Maybe I’m a little overly committed to my work(?) but I’m not the sort of person who can afford to take for granted anything that I know (or think I know) or do (or think I can do). I’ve had to work incredibly hard to get to this point in my life, overcome significant obstacles, and compensate for invisible issues that nobody outside my head has been able to help me with until about 3 years ago, when I found my current neuropsych. And now that I am in this place in my life, I’ll be damned if I’m going to let it slip away because of time management issues.

On the one hand, part of me thinks it’s my TBI’s acting up and making my life more difficult. Why do I have to work so hard and so much? It hardly seems fair. Other people I work with are able to come and go and do what they please without a lot of apparent guilt or regret. They seem so happy, and they have no apparent trouble leaving stuff undone for indefinite periods of time.

But on the other hand, maybe it’s also me being intensely motivated and driven to be the best at what I do. Maybe it’s not just compensation for my weaknesses that’s driving this behavior. Maybe it’s the drive to do better, be better, to be the best that I can possibly be. And maybe just maybe people who are as driven as I am, just take work home and don’t think twice about it.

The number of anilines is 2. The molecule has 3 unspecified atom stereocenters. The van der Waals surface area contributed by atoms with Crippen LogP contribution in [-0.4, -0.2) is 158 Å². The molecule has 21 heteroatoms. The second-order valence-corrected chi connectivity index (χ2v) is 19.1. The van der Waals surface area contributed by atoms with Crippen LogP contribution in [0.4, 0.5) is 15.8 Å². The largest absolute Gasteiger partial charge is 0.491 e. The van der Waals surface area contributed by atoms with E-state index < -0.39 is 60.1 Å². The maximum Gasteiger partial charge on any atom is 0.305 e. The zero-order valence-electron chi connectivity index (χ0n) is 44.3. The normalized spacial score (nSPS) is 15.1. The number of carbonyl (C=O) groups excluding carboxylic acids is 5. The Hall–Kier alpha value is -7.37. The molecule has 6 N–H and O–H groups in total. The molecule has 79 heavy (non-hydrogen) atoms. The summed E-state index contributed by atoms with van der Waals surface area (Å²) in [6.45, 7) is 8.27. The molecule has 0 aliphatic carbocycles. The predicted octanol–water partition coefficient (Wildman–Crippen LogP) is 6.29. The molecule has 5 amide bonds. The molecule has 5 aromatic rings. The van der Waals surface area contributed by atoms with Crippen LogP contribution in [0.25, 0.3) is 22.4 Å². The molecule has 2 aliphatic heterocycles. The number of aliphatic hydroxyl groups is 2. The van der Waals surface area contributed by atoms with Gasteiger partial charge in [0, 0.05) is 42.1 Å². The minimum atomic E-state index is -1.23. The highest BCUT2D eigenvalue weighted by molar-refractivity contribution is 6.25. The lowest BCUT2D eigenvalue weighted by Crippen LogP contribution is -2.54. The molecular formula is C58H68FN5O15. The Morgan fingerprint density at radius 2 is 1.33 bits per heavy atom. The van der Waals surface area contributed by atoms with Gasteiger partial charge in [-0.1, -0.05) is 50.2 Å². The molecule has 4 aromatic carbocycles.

Via the WordPress landing page, I found a post about work-life balance that references this post Why we decided to offer unlimited vacation at Social Media Group

And it gives me hope. Because there is someone else out there besides me who makes the connection between working long, hard hours, and being the best. Social Media Group says:

Our business is extremely fast-paced, and while we are relatively small, we are mighty – working with huge organizations . . . and one of the top three global banks. We’re playing with the “big boys” and our incredible team has to deliver their A+ game – Every. Single. Day. (and sometimes after the day is technically over). . . . we are not interested in the adequate – our team is made up of exceptional, hard-working individuals because that’s what it takes to be the best.

There we have it. Hard work translates into being the best. Now, granted, it does help to work smart, as well as hard, but it’s nice to hear someone extolling the virtues of hard work, these days. Time was, when a lot of people treated hard work like a sign of mental incompetence. If you had to work hard, it meant you didn’t have the smarts to do the job properly. Well, I’ve got news for those folks (who, by the way, went out of business and were forced into Chapter 11 bankruptcy) hard work is sometimes the only thing that will haul your ass out of the fire.